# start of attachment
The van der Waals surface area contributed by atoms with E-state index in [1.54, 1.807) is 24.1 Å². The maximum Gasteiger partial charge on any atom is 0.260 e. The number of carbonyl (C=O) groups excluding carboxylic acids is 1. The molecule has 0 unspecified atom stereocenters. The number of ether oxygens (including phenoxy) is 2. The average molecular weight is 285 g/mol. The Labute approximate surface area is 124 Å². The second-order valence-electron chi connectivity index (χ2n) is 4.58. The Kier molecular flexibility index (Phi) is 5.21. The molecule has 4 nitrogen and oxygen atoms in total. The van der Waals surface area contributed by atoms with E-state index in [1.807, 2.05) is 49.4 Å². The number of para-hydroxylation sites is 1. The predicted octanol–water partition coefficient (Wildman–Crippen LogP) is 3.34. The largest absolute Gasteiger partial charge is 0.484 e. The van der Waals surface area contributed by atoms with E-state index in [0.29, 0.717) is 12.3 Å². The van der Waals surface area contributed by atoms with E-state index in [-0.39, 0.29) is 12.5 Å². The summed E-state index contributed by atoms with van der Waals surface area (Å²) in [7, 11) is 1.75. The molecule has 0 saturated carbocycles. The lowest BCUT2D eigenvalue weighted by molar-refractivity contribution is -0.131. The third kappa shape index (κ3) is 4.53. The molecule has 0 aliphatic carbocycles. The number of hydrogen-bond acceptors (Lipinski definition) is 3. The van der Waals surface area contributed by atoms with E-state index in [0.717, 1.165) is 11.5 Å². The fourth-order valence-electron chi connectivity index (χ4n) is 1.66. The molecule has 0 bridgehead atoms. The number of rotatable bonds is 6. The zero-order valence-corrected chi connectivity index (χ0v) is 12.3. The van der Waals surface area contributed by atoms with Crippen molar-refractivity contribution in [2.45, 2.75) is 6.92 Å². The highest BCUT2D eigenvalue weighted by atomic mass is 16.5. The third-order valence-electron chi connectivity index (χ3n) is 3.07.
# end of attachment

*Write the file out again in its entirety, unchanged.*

The van der Waals surface area contributed by atoms with E-state index in [1.54, 1.807) is 24.1 Å². The maximum Gasteiger partial charge on any atom is 0.260 e. The number of carbonyl (C=O) groups excluding carboxylic acids is 1. The molecule has 0 unspecified atom stereocenters. The number of ether oxygens (including phenoxy) is 2. The average molecular weight is 285 g/mol. The Labute approximate surface area is 124 Å². The second-order valence-electron chi connectivity index (χ2n) is 4.58. The Kier molecular flexibility index (Phi) is 5.21. The molecule has 4 nitrogen and oxygen atoms in total. The van der Waals surface area contributed by atoms with E-state index in [1.807, 2.05) is 49.4 Å². The number of para-hydroxylation sites is 1. The predicted octanol–water partition coefficient (Wildman–Crippen LogP) is 3.34. The largest absolute Gasteiger partial charge is 0.484 e. The van der Waals surface area contributed by atoms with E-state index in [0.29, 0.717) is 12.3 Å². The van der Waals surface area contributed by atoms with E-state index in [-0.39, 0.29) is 12.5 Å². The summed E-state index contributed by atoms with van der Waals surface area (Å²) in [7, 11) is 1.75. The molecule has 0 saturated carbocycles. The lowest BCUT2D eigenvalue weighted by molar-refractivity contribution is -0.131. The third kappa shape index (κ3) is 4.53. The molecule has 0 aliphatic carbocycles. The number of hydrogen-bond acceptors (Lipinski definition) is 3. The van der Waals surface area contributed by atoms with E-state index in [0.717, 1.165) is 11.5 Å². The fourth-order valence-electron chi connectivity index (χ4n) is 1.66. The molecule has 0 bridgehead atoms. The number of rotatable bonds is 6. The zero-order valence-corrected chi connectivity index (χ0v) is 12.3. The van der Waals surface area contributed by atoms with Crippen molar-refractivity contribution in [2.45, 2.75) is 6.92 Å². The highest BCUT2D eigenvalue weighted by atomic mass is 16.5. The third-order valence-electron chi connectivity index (χ3n) is 3.07.